On most dual channel capable mboards all the ram must be installed in matched pairs meant to run in dual channel mode of the same size in specific slots in order for all the ram to be able to run in dual channel mode. HOWEVER, when the ram is running in dual channel mode there is only a very very tiny advantage to that in the real world - it's very hard to even notice the difference the vast majority of the time. The beneficial effect of installing 3gb rather than 4gb in a 32 bit OS is usually much more noticable that whether the ram is all in dual channel mode.
It's very hard to even notice the difference the vast majority of the time for the same total amount of ram, even numbers of modules or not, running in single or dual channel mode.
NOTE that I have noticed that many recent brand name systems being sold have 3gb ram installed on them rather than 4gb if they have a 32 bit operating system on it.

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August 12, 2009 at 11:36:10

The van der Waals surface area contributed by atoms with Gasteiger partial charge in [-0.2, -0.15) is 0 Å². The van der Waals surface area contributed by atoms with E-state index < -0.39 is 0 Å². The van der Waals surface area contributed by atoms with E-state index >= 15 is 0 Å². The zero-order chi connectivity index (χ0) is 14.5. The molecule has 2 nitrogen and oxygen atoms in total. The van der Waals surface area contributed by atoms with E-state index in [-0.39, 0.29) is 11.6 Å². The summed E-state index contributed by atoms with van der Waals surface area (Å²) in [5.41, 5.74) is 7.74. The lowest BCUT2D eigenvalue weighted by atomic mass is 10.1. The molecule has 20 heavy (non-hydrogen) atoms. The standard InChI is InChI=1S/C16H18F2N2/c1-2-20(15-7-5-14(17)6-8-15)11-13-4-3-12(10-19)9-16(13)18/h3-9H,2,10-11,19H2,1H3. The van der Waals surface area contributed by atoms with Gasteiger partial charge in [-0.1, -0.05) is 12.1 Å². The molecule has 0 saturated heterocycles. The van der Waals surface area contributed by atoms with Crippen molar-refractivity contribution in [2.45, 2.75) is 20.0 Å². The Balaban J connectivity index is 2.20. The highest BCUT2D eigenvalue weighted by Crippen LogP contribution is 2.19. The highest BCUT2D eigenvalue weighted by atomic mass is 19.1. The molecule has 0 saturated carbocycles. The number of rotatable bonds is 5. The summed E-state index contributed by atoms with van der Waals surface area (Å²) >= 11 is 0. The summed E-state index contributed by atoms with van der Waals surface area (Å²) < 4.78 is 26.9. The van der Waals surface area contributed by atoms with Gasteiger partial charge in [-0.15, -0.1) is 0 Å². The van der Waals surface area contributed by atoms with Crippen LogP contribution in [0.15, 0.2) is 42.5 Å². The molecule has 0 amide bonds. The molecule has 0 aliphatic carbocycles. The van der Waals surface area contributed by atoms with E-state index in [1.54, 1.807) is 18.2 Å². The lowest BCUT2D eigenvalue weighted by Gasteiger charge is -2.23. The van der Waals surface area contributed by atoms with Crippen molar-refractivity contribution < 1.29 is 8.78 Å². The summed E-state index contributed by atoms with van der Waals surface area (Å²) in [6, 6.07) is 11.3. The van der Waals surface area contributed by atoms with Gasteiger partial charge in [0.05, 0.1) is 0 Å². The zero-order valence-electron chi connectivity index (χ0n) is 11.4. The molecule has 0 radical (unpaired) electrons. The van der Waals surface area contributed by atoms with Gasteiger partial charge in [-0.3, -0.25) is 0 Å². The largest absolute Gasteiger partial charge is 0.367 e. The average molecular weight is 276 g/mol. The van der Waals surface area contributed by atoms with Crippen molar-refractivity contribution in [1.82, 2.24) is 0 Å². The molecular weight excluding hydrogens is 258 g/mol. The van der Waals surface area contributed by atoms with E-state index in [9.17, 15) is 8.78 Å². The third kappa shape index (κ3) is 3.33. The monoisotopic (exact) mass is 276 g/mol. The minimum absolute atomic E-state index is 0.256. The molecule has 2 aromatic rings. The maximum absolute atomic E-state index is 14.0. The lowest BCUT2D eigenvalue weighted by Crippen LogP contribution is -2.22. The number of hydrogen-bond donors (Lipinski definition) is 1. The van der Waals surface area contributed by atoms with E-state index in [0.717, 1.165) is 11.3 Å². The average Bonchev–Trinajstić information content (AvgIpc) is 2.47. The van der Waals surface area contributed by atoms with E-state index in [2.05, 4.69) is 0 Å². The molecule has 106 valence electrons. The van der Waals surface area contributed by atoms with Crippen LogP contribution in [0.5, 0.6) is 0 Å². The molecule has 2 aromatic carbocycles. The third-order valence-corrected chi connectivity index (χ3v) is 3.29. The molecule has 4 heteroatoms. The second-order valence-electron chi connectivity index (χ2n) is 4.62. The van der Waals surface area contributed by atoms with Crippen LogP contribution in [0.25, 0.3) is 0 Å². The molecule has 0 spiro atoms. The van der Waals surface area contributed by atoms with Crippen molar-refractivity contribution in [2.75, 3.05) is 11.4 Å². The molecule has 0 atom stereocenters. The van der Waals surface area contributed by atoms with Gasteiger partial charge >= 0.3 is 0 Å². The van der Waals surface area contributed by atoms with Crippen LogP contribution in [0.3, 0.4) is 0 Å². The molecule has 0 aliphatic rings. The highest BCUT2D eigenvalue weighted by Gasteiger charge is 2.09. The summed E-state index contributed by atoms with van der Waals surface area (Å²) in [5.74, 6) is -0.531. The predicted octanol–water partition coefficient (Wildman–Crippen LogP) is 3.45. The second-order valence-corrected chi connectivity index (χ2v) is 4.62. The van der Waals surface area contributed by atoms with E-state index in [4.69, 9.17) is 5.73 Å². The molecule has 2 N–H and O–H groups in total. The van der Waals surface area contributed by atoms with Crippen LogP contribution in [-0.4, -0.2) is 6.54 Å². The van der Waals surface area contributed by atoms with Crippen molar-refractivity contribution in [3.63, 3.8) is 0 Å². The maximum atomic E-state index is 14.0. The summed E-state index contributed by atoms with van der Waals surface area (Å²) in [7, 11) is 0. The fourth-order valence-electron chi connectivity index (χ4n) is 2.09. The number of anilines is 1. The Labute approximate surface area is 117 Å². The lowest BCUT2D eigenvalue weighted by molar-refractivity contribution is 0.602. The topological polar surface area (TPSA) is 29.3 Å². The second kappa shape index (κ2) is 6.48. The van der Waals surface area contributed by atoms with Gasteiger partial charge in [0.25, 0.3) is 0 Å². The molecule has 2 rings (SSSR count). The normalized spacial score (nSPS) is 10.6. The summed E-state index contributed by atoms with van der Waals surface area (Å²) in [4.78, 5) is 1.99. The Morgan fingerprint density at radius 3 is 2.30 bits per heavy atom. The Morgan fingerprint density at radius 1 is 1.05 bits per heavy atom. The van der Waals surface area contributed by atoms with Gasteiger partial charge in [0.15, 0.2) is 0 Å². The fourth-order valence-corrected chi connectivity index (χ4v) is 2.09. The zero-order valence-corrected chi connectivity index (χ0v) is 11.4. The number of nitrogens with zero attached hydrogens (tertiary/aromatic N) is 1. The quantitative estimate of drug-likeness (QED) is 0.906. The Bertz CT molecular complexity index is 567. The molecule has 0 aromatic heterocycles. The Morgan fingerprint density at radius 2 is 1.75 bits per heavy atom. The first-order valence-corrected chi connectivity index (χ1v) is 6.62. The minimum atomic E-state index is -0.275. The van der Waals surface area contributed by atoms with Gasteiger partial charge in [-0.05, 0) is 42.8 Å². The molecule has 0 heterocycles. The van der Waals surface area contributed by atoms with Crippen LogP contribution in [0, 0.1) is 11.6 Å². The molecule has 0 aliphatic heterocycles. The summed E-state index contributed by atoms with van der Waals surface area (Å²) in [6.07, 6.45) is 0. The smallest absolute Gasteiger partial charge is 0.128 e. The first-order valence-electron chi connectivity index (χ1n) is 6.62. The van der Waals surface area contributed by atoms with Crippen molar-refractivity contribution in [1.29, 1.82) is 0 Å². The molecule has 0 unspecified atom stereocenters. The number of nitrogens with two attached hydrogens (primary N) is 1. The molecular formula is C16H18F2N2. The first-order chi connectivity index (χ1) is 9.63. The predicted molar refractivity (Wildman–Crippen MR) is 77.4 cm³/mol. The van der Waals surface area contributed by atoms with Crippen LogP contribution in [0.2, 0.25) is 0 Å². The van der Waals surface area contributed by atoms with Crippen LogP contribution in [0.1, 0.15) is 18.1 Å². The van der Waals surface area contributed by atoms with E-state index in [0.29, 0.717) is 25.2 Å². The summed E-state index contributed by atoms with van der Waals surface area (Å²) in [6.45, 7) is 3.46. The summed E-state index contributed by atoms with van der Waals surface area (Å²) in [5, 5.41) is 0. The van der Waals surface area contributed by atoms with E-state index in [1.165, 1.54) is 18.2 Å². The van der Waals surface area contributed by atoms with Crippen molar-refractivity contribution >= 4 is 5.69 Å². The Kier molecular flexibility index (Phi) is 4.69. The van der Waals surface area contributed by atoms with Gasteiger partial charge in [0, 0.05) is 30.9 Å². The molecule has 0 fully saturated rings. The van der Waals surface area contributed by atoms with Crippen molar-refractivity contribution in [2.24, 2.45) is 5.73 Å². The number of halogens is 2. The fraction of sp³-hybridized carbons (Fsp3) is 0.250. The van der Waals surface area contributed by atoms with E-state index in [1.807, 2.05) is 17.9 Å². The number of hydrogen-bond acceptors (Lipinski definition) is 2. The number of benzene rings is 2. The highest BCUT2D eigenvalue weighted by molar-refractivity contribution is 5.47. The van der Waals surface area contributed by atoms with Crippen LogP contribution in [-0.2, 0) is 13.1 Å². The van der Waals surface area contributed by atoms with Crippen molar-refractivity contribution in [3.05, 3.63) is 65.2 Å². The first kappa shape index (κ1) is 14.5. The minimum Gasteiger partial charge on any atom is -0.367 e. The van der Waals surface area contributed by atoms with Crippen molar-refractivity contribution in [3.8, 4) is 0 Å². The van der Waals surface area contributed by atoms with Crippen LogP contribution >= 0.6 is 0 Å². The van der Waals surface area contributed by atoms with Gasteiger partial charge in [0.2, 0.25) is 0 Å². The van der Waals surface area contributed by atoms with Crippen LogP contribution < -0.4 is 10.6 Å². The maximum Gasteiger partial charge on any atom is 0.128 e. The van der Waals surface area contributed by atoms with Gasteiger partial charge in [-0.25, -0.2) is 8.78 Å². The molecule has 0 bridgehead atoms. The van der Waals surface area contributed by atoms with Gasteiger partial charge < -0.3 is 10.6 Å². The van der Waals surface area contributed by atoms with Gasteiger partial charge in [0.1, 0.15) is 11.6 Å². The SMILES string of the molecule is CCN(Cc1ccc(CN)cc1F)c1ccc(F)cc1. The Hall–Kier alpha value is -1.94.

""Tubes".. how does one rate a post here????"

That feature appeared recently - not more than a couple of weeks ago.
I haven't used it but apparently you click on the large blue up or down arrow at the bottom of a post if you see that.

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August 12, 2009 at 12:01:15
"Tubes" - Takk for that...

Blue up/down buttons...! Somethings are getting too komplikated for some of us...

Also maybe some pholks could consider - if you ain't got nuthin nice to say.... maybe don't say nuthin???

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August 12, 2009 at 12:08:08
Unfortunately those who have a gripe about something are more likely to use a feature like that to negate it.
Same goes for user reviews of products on the web.